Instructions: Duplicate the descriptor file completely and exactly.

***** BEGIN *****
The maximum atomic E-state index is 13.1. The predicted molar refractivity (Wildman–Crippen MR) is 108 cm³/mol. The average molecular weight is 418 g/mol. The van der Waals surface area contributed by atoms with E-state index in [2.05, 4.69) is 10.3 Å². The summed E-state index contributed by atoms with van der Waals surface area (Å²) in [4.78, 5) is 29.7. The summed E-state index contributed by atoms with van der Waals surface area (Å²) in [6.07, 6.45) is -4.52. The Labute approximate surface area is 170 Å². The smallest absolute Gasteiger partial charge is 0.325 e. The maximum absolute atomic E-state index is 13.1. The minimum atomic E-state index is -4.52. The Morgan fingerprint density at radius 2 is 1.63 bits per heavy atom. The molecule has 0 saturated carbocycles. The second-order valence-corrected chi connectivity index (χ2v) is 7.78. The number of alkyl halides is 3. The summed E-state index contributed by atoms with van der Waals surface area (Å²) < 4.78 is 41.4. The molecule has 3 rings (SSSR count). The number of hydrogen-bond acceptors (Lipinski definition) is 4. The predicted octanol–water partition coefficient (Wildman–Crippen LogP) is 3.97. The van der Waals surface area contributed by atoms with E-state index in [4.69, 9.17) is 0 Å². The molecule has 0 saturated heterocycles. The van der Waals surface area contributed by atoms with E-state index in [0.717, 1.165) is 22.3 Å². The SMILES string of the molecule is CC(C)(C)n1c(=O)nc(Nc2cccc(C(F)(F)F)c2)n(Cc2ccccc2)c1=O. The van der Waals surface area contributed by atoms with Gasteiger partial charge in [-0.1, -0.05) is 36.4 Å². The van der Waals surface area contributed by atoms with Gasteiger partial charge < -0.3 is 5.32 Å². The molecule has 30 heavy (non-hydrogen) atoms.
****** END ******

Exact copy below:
The maximum atomic E-state index is 13.1. The predicted molar refractivity (Wildman–Crippen MR) is 108 cm³/mol. The average molecular weight is 418 g/mol. The van der Waals surface area contributed by atoms with E-state index in [2.05, 4.69) is 10.3 Å². The summed E-state index contributed by atoms with van der Waals surface area (Å²) in [4.78, 5) is 29.7. The summed E-state index contributed by atoms with van der Waals surface area (Å²) in [6.07, 6.45) is -4.52. The Labute approximate surface area is 170 Å². The smallest absolute Gasteiger partial charge is 0.325 e. The maximum absolute atomic E-state index is 13.1. The minimum atomic E-state index is -4.52. The Morgan fingerprint density at radius 2 is 1.63 bits per heavy atom. The molecule has 0 saturated carbocycles. The second-order valence-corrected chi connectivity index (χ2v) is 7.78. The number of alkyl halides is 3. The summed E-state index contributed by atoms with van der Waals surface area (Å²) < 4.78 is 41.4. The molecule has 3 rings (SSSR count). The number of hydrogen-bond acceptors (Lipinski definition) is 4. The predicted octanol–water partition coefficient (Wildman–Crippen LogP) is 3.97. The van der Waals surface area contributed by atoms with E-state index in [4.69, 9.17) is 0 Å². The molecule has 0 saturated heterocycles. The van der Waals surface area contributed by atoms with E-state index in [0.717, 1.165) is 22.3 Å². The SMILES string of the molecule is CC(C)(C)n1c(=O)nc(Nc2cccc(C(F)(F)F)c2)n(Cc2ccccc2)c1=O. The van der Waals surface area contributed by atoms with Gasteiger partial charge in [-0.1, -0.05) is 36.4 Å². The van der Waals surface area contributed by atoms with Gasteiger partial charge < -0.3 is 5.32 Å². The molecule has 30 heavy (non-hydrogen) atoms.